The Burris Veracity PH 4-20X excels in the field.

Data Transfer

After turning on the Bluetooth in both my phone and the scope, it was time to transfer this data over. Here, I could add environmental factors to the rifle profile, such as temperature, elevation, humidity, wind speed, and wind direction, before matching it to an ammunition type and shooting it over to the scope. After hitting upload, the phone’s display indicates that it is working, and when it is done, whatever you named the combo will display at the top of the screen inside of the scope.

If the elevation turret isn’t at zero, you can dial it down and reset it so that what’s happening on the scale is accurately represented on the screen. Think of it as closing your caliper jaws to zero it out. From here, you don’t need your phone anymore, so realistically, if you know where you’re hunting and what the weather will be, you can do all of this at camp the night before.

With the scope now ballistically matched to the rifle and ammunition, the idea is to keep the crosshair on your target and dial until its distance matches what is on the screen. In the past, you’d be looking at the turret to dial the correct setting, forcing you to lose sight of the target. This brief instance is long enough for it to scurry away or wash out into a sea of vegetation.

Shooting Hornady ammo in 308 using the Burris Veracity PH 4-20X.

Target Transitions

As I put the scope on the individual targets between 200 and 1,000 yards, I practiced this and found something interesting: it self-adjusts for the target angle. This is a feature you can disable if your laser range finder has already factored it in. Before firing a shot, I wanted to check this data, so I plugged the same numbers into Hornady’s 4DOF Ballistic app. Using the traditional turret markings, I confirmed the HUD readout to within 1 MOA at most distances, telling me it was time to start sending some heat.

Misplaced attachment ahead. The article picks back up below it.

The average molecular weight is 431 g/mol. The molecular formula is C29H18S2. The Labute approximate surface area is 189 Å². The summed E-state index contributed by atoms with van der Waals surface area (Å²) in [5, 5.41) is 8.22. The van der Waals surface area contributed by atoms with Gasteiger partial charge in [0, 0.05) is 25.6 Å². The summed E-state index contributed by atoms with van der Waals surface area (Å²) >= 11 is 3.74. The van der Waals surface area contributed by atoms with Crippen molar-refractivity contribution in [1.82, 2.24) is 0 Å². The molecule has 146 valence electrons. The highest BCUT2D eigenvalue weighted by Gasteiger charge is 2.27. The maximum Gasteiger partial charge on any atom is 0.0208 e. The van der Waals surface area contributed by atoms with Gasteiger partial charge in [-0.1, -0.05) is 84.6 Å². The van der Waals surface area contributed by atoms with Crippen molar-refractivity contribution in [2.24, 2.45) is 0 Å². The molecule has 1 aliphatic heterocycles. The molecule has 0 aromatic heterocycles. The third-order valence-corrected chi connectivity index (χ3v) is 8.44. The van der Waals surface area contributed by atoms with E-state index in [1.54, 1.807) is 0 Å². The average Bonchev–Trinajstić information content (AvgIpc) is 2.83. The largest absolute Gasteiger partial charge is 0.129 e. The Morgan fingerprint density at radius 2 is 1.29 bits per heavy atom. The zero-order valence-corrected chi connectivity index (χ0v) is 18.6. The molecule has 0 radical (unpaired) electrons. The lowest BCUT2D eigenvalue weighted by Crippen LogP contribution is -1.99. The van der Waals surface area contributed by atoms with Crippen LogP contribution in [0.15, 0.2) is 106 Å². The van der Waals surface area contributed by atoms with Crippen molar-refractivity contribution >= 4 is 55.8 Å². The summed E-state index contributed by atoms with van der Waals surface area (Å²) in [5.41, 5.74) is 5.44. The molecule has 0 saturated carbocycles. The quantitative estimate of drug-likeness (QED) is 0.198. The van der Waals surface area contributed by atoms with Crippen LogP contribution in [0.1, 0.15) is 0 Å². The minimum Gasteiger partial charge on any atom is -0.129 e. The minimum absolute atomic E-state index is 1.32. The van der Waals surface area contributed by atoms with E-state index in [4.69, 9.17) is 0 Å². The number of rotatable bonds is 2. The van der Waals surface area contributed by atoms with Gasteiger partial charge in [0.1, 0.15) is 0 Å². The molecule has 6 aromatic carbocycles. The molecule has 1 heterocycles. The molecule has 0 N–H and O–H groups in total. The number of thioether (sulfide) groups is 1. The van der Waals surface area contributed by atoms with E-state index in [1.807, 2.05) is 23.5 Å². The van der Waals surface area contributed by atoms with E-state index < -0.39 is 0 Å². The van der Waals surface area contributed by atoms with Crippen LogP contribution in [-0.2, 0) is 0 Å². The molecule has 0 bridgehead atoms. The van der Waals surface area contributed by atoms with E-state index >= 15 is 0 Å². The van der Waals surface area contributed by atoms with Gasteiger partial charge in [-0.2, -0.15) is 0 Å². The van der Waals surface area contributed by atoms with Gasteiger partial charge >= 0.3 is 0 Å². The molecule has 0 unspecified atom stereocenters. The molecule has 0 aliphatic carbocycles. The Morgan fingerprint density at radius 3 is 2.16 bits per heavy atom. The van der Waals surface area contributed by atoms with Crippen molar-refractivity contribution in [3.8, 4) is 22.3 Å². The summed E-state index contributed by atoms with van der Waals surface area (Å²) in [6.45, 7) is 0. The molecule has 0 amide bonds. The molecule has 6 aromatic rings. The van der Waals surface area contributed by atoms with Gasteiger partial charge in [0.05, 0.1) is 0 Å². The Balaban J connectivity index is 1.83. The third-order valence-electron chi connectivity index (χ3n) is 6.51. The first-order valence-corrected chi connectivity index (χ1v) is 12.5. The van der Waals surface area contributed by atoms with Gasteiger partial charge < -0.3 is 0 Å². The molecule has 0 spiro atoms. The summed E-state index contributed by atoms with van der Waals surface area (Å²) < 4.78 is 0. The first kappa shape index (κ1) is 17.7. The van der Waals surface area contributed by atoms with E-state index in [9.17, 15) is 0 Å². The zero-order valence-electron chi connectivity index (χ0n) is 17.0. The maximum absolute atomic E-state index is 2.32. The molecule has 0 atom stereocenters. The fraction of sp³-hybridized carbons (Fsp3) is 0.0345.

Beginning with the 200-yard target, I scored an easy first-round hit. This held true at 300, 400, 500, 600, and 700 yards. Things started to get a little squirrely at 800 yards, which is typical for this facility, as the range ghost lives at this bank, and gunfire causes him to breathe heavily. Pushing out to 900 yards required a small amount of cheating, as I had to adjust the BC and velocity for the data to match what the bullet was actually doing. That’s not uncommon with BC-based calculators and something that I fully expected, particularly at this shooting range.

Going Long With the Burris Veracity PH 4-20X